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Ellen from Waipu helped care for Paul Bernard onboard after the reconstructive surgery that restored his ability to use his badly burned arm. The career nurse was deeply touched by this resilient young man, who had suffered with this condition since he was a toddler. Here’s a behind the scenes glimpse into Paul’s journey to healing.

Ellen explains, ‘I first came to know Paul in the treatment room – at the end of the ward corridor on the ship’s hospital deck – a sterile area where all wound care is carried out. Paul Bernard entered hesitantly, not really knowing what to expect. His burn scars were quite extensive, involving both his hands and forearms. The scars he’d had for most of his childhood required surgical release and skin grafting before he would regain the ability to move his arms and hands freely.

Paul was understandably nervous when we removed his dressings (bandages) for the first time after his reconstructive surgery. He sat there quietly gritting his teeth and breathing deeply in anticipation, but with the help of the medical team translator who accompanied him, and with encouragement and reassurance from us all, he slowly relaxed. This treatment took an hour every two days.

Although Paul Bernard was always a little shy and very quiet, we soon learned what music he liked, and as long as that was playing when he came into the treatment room, he relaxed.

Paul’s smile grew as he saw the healing that was taking place, and he started to regain use of his hands.  With healing, his confidence grew. Very soon he was playing games with other patients and would wave as I walked past the ward.

I left the Africa Mercy before Paul Bernard was discharged and other volunteers completed the journey to healing alongside him, so it is heartwarming to read that he made such a great recovery. He is getting on with his life.’

Ellen passed the baton on to others in the Mercy Ships medical crew, confident that Paul Bernard would continue to receive tending loving care of the highest professional standard. But there were many others that were also involved in Paul Bernard’s transformation – electricians, technology specialists, physios, cooks and cleaners. It’s a big team that makes mercy happen!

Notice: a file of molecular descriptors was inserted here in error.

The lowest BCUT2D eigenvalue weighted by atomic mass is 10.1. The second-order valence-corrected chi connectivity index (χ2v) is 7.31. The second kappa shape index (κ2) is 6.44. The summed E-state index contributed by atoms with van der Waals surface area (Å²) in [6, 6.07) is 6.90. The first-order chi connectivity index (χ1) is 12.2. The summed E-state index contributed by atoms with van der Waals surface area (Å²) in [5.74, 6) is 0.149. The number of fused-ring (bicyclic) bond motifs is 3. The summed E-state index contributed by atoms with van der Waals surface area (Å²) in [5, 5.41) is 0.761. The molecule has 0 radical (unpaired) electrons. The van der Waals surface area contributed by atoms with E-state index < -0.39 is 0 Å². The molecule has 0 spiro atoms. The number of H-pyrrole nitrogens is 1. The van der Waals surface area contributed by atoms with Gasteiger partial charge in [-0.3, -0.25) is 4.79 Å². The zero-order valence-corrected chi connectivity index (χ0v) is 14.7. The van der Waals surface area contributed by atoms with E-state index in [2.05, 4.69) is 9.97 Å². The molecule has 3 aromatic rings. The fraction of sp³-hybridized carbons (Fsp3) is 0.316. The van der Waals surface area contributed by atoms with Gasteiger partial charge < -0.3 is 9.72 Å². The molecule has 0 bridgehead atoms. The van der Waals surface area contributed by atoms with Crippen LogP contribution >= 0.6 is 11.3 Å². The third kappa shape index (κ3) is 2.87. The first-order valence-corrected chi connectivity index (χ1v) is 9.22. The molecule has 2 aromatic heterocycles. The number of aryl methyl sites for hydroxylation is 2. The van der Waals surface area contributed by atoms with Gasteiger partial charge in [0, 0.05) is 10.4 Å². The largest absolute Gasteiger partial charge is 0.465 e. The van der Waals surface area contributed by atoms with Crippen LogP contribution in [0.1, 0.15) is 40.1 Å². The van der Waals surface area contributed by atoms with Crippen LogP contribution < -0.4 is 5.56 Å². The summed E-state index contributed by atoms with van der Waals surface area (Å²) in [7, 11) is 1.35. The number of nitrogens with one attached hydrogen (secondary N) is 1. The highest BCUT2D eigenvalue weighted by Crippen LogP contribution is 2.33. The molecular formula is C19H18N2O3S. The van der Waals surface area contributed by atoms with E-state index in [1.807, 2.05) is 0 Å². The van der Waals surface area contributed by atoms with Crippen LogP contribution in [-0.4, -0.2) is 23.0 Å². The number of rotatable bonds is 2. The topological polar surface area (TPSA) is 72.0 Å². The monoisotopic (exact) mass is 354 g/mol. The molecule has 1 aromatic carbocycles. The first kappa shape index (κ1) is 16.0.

See Paul Bernard’s transformation story here

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: Changing Lives in Senegal, One at a Time 

Mercy Ships has long been committed to strengthening health systems and providing direct medical services through surgical intervention onboard our hospital ships. But did you know, Mercy Ships is also dedicated to whole-person care?

Since 1997, Mercy Ships has provided education to help participants rebuild, restore, and renew their land and communities through organic agriculture development. Today, we call this life-changing training program Food for Life.

How Food for Life Transforms Communities

The program provides in-depth agricultural training, with special focuses on nutrition and business entrepreneurship. As course participants discover which crops to plant and best tending practices, they also learn how to produce, process, market, and sell their crops.

The result? A sustainable approach to agriculture that has the potential to transform individuals as well as communities. Since 2007, Mercy Ships has led Food for Life courses in 9 African countries, training more than 800 participants.

The impact of the course doesn’t end with its participants. By the end of the program, participants have also learned how to train others with their fresh skills and business acumen. Food for Life graduates are given the resources and tools to go back into their communities and create a ripple effect of transformation as they share their knowledge with other aspiring farmers. This “train-the-trainer” approach is key to our sustainable health systems strengthening model.

In 2021, we will provide another Food for Life training program in Senegal as well as Benin, where we are also partnering with Phaz Compassion to renovate a regional Food for Life campus.

Meet Birima, a Food for Life Student in Senegal

For program participants like Birima, a Food for Life student in Senegal, the opportunity to learn about organic agriculture has been transformational on every level.

The program was Birima’s solution to years of searching. He had looked far and wide for a successful job, even traveling from his home country of Senegal to Morocco. When he heard of an opportunity to participate in the Food for Life training program in late 2019, he decided to join. Throughout the 22-week course, Birima — along with a group of more than 30 fellow students — developed a foundation in the world of agriculture, including agroecology, nutrition, and food processing.